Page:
Because these programs are currently delineated/administered state-by-state, moving facilities and/or equipment within the same state program jurisdiction will not affect credit generation.

In many equipment categories within the LCFS/CFP, the local utility is defined as the default credit generator if not claimed by the opt-in fleet operator. e-Mission Control believes credits should be awarded to fleet operators and for every kWh we report on your behalf, that amount is reduced from the automatic default amount awarded to the local utility. This helps the agency verify that the credits are going to the fleet (once opted in) and avoids “double dippin.”

The LCFS market is a supply and demand market subject to many influencing factors including: fossil fuel consumption volumes, new biofuel project deployment, regulatory proceedings and outlook, electrical energy consumption and prices, and many others.

The Oregon Clean Fuels Program, while nearly identical to the CA program, has only been established for about half of the time as the LCFS. There is currently less liquidity in this market and therefore less upward pressure on credit prices. However, this is quickly changing as more liquid fuels and more electrification take hold.

In 2020, the average LCFS credit price fluctuate between $180 and $200 ($115 to $130 for CFP credits). This program is very liquid and extremely stable, largely leveraging major liquid bio and renewable fuel markets that are the biggest part of the LCFS/CFP. While the price of credits are always subject to market mechanisms, the future outlook for strong credit pricing remains very good.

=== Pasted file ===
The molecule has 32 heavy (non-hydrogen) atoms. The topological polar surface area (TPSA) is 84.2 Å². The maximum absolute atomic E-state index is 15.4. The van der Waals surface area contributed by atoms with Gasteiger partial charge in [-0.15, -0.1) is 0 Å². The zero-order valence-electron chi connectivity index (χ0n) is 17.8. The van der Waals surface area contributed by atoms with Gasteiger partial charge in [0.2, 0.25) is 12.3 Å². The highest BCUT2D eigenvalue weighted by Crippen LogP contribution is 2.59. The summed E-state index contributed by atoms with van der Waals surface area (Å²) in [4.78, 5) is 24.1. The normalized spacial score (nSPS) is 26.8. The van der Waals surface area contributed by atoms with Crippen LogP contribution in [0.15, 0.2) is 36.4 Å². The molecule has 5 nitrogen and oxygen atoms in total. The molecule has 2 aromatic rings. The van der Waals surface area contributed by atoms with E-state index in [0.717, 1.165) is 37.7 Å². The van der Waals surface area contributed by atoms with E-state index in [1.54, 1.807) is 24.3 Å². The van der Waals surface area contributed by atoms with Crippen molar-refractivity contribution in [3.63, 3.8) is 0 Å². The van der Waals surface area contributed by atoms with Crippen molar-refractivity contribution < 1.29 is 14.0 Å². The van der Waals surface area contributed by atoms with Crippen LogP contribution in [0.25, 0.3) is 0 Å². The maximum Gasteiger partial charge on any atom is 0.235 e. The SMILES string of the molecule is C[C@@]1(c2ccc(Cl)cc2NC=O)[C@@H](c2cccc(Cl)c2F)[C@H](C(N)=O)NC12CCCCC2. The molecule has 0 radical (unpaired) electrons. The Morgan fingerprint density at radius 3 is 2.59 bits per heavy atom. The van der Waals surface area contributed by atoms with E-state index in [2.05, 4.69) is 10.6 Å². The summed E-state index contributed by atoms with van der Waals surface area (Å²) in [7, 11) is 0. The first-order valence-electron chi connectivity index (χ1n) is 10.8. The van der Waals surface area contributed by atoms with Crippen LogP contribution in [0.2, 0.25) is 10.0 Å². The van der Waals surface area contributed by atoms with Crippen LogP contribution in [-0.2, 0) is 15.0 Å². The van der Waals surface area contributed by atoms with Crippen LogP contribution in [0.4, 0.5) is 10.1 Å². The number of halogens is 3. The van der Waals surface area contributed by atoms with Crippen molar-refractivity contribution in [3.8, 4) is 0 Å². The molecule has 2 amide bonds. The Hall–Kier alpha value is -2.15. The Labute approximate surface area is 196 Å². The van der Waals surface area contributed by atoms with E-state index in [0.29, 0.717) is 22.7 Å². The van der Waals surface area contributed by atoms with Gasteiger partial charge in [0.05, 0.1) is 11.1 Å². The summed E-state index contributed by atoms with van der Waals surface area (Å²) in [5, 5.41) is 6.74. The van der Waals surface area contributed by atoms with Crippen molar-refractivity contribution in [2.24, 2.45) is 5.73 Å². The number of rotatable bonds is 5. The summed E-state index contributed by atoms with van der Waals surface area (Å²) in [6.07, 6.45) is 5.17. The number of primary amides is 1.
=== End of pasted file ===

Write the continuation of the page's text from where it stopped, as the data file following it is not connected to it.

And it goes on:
Renewable Energy Certificates (RECs) are a market-based instrument that certifies the bearer owns one megawatt-hour (MWh) of electricity generated from a renewable energy resource. Once the power provider has fed the energy into the grid, the associated REC can then be sold on the open market as an energy commodity for use by a variety of end consumers, including fleets.

By procuring and “retiring” REC’s (and therefore zero-emission electricity) the quantity of credits generated by any particular LCFS/CFP participant increases, resulting in a net-positive financial return. There is an added benefit in that the fleet in which REC retirement occurs is utilizing zero-emission electricity, available to be accounted for in sustainability goals, marketing, etc.

Program participation should come at no upfront cost to you and you should always know the commission and fee structure you’ve contracted for. The total returned value will vary depending on your energy consumption and the LCFS credit market, so commissions should be within reason for the services rendered and should be based on a percentage of the total value created, not on a per-unit (i.e. a per-charger or per-forklift) basis.

e-Mission Control’s industry-leading cost structure is transparent, effective, and most importantly, driven with your interests in mind. Made easier with our software-based automated systems, we strive to take the headache out of a burdensome process and pass the savings on to you.

The LCFS/CFP operates as an open market, where credit generators contract and sell credits directly to regulated entities like oil producers, importers, and blenders. Funds to support electrification efforts come directly from these entities to eMC and are distributed to our partners. These are NOT public funds/tax dollars and can be stacked with other publicly-funded incentive programs you may already be receiving.